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To Be or Not To Be Self Employed. That is The Question?

Posted by Kirsten Beckwith on 1st June 2015

silhouette man and sunset

For many training to be an electrician, the dream is to be self-employed, out on the road and king of your own empire. However before you take the leap have a think about whether or not it is right for you. We have looked at some of the Pro’s and con's below:

Pro’s 
Varied working hours. Not 9-5 and work when you want. 
Fantastic earning potential if you work hard.  
You are the boss of you. No one to answer to apart from your customers.  
Take holiday when you like as often as you like. 
Greater variety of jobs day to day. You are not just an electrician you are a marketer, project manager, and accountant / debt collector. 
Potential to grow your company and move into a more managerial role. 
Con's
It’s not 9-5. You may work longer days, evenings and weekends. 
No overtime and lots of things such as accounting, marketing and quoting are not chargeable. 
It comes down to you and you alone. No one else to blame if things go wrong.
You don’t get paid when you are off. This can mean you have to work extra hard when you get back. 
You can’t simply switch off at the end of the day. There will always be something to do.
You could end up responsible for other peoples jobs.


This might be an exciting concept for those hard working ambitious individuals who want to choose their own destiny and shape their futures. We’ve already established in a previous blog post that there is a shortfall of skilled labour in this sector.

self employed tradesman needing a bigger van

Advantages to becoming a self-employed electrician

The idea of choosing your own working hours is often one of the main reason why electricians decide to go self-employed. You can decide to sleep in until 10am, no one is going to shout at you. The idea of no-one shouting at you (apart from your spouse or clients) is another key reason for going out on your own. Many people simply don’t like being told what to do!

If you like to work hard and play hard then being self-employed can give you the freedom and finances to do just that. As long as you have a day rate that takes into account all the extra jobs you will have to do such as quoting and marketing then you should find yourself better off than being employed. Also expanding your business could really boost your profits and if you start employing junior sparks and apprentices you will be contributing to the trade whilst generating greater profits. By taking on an apprentice you will be giving something back and this could be extremely rewarding.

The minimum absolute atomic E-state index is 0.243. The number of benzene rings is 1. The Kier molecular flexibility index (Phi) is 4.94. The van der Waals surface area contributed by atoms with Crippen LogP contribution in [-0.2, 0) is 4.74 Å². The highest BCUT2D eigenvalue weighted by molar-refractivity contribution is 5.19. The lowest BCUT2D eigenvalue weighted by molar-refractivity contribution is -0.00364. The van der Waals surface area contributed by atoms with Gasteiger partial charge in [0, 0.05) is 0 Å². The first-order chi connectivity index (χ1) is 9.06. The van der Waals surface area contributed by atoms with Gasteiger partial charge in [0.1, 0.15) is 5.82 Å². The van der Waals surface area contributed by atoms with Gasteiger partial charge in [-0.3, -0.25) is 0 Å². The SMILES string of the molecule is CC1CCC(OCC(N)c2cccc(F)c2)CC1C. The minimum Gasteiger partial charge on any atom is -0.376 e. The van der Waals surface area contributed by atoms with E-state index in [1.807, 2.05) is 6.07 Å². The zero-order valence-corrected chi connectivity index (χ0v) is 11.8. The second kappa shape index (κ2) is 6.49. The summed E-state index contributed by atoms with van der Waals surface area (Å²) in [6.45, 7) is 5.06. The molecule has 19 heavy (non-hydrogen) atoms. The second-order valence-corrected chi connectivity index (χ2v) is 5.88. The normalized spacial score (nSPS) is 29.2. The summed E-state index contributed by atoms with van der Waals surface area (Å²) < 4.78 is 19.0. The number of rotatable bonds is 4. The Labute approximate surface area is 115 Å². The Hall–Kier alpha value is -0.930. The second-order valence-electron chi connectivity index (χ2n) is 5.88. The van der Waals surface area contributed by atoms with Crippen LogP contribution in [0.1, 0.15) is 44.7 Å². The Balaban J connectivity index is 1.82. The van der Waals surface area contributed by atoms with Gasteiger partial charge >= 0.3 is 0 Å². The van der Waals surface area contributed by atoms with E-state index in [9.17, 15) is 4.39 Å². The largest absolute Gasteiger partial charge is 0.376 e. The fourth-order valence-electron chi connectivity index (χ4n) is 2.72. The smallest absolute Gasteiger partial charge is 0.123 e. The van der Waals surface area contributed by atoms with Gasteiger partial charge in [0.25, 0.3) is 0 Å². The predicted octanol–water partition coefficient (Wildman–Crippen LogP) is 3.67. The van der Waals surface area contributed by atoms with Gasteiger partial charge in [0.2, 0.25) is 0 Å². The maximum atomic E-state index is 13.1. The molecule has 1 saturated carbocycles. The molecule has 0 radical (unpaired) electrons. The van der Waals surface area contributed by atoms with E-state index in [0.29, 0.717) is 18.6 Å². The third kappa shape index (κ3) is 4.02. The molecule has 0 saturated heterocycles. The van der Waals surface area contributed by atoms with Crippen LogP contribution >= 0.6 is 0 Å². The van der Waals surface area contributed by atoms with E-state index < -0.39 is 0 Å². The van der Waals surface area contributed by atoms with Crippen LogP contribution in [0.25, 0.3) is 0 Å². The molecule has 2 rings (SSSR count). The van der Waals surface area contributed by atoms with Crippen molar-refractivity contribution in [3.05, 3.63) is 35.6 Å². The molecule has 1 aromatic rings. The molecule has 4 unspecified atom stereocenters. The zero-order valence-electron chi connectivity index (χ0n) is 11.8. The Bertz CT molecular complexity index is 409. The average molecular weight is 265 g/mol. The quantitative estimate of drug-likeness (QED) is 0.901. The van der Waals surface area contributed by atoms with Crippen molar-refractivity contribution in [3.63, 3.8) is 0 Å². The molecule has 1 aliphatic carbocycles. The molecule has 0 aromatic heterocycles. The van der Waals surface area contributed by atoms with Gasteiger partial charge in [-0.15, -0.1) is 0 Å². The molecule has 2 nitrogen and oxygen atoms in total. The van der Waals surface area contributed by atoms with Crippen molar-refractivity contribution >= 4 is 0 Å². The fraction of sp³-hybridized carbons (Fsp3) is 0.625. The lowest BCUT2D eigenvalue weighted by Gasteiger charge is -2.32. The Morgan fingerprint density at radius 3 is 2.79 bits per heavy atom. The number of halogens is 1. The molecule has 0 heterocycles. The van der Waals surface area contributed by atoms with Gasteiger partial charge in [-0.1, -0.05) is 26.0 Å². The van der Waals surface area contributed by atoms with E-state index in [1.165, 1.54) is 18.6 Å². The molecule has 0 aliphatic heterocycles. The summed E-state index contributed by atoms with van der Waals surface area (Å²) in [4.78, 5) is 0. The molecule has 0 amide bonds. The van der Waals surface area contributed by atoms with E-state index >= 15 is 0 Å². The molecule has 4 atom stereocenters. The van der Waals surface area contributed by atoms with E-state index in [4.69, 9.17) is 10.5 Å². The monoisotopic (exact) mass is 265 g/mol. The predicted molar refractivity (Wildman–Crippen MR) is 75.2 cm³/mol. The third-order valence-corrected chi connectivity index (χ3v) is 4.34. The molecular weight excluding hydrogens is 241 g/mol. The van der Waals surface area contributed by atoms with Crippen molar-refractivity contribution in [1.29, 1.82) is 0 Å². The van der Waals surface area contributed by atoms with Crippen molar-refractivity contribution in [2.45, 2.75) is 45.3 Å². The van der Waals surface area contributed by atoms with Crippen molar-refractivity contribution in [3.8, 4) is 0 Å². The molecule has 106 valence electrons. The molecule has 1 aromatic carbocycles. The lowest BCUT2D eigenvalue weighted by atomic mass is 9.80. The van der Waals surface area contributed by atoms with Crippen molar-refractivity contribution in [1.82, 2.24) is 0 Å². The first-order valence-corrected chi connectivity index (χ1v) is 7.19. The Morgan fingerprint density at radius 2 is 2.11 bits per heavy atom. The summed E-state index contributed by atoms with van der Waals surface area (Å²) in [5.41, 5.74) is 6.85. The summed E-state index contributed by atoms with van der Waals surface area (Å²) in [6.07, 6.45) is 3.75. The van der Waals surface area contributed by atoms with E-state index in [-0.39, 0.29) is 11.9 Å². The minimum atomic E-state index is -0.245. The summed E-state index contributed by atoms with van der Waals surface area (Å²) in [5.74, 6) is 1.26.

If the life style of a self-employed electrician is really appealing we’ve got a number of articles to help you including ‘pricing up work’, to the ‘do’s and don’ts when working in a customer dwelling’ and ‘setting up a Google local listing’ in your area. All of these posts could help you become a master of your trade and ultimately make the money to match.

working from home

Disadvantages to becoming a self employed electrician

The grass will always seem greener but before you take that jump we thought we’d make you aware of the possible disadvantages you could face when becoming a self employed electrician.

Winning the work will involve additional hours outside of your working day visiting potential customer homes to price up future work. You’ll be required to do your own paperwork, marketing and accounting. This might be quite a daunting process for those electricians who aren't used to office administrative duties, however for those interested in a varied work load could hugely benefit from these extra responsibilities. 

You’ll be required to keep your van on the road with general maintenance, tax, and insurance, and remember your van represents your company.

You will also be responsible for purchasing and maintaining your tools, plus investing in your registration fees to be a part of a competent person scheme with NICEIC or NAPIT.

You might be the best electrician in your area however if your not effectively marketing your business no-one will know who you are. You’ll also be required to pay legal costs for your business and if this isn’t done it could have devastating consequences, you could be penalised for not paying your taxes on time with heavy fines and even prison sentences in some cases. Likewise if your business insurance lapses you could face court appearances for mans slaughter or worse should something happen that you’re not insured for.

The key thing is to ensure that you are happy with all of the extra duties and you price up a job accordingly taking into account the extra duties to make sure it's worth you're while.

So should you or shouldn’t you?

At the end of the day many of the pro’s and con's of being self-employed or employed come down to the type of person you are. For many who want a stress free life with a regular income the prospect of being employed seems best, whereas those who are striving for that extra level of income and seek the benefits and freedom of a different lifestyle then being self-employed will pay off. There is a saying that fortune favours the brave and for most who have gone self-employed this is very, very true. However look before you leap, think about what you want and what you are best at, before making the choice.